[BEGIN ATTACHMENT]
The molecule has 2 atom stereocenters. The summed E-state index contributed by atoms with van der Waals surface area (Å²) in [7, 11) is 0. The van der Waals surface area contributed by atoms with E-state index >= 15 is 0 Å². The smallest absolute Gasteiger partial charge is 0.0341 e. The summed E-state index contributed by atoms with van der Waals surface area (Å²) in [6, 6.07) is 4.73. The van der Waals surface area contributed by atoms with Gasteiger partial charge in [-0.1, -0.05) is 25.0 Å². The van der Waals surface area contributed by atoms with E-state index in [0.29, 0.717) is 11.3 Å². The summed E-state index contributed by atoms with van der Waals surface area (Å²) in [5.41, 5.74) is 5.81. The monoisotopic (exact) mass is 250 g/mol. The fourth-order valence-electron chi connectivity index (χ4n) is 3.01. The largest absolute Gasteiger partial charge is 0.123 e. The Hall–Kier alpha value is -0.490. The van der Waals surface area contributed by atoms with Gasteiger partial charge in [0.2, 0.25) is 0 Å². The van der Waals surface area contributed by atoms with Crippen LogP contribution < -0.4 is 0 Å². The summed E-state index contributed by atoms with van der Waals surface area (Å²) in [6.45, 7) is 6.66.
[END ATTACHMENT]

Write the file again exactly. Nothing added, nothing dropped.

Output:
The molecule has 2 atom stereocenters. The summed E-state index contributed by atoms with van der Waals surface area (Å²) in [7, 11) is 0. The van der Waals surface area contributed by atoms with E-state index >= 15 is 0 Å². The smallest absolute Gasteiger partial charge is 0.0341 e. The summed E-state index contributed by atoms with van der Waals surface area (Å²) in [6, 6.07) is 4.73. The van der Waals surface area contributed by atoms with Gasteiger partial charge in [-0.1, -0.05) is 25.0 Å². The van der Waals surface area contributed by atoms with E-state index in [0.29, 0.717) is 11.3 Å². The summed E-state index contributed by atoms with van der Waals surface area (Å²) in [5.41, 5.74) is 5.81. The monoisotopic (exact) mass is 250 g/mol. The fourth-order valence-electron chi connectivity index (χ4n) is 3.01. The largest absolute Gasteiger partial charge is 0.123 e. The Hall–Kier alpha value is -0.490. The van der Waals surface area contributed by atoms with Gasteiger partial charge in [0.2, 0.25) is 0 Å². The van der Waals surface area contributed by atoms with Crippen LogP contribution < -0.4 is 0 Å². The summed E-state index contributed by atoms with van der Waals surface area (Å²) in [6.45, 7) is 6.66.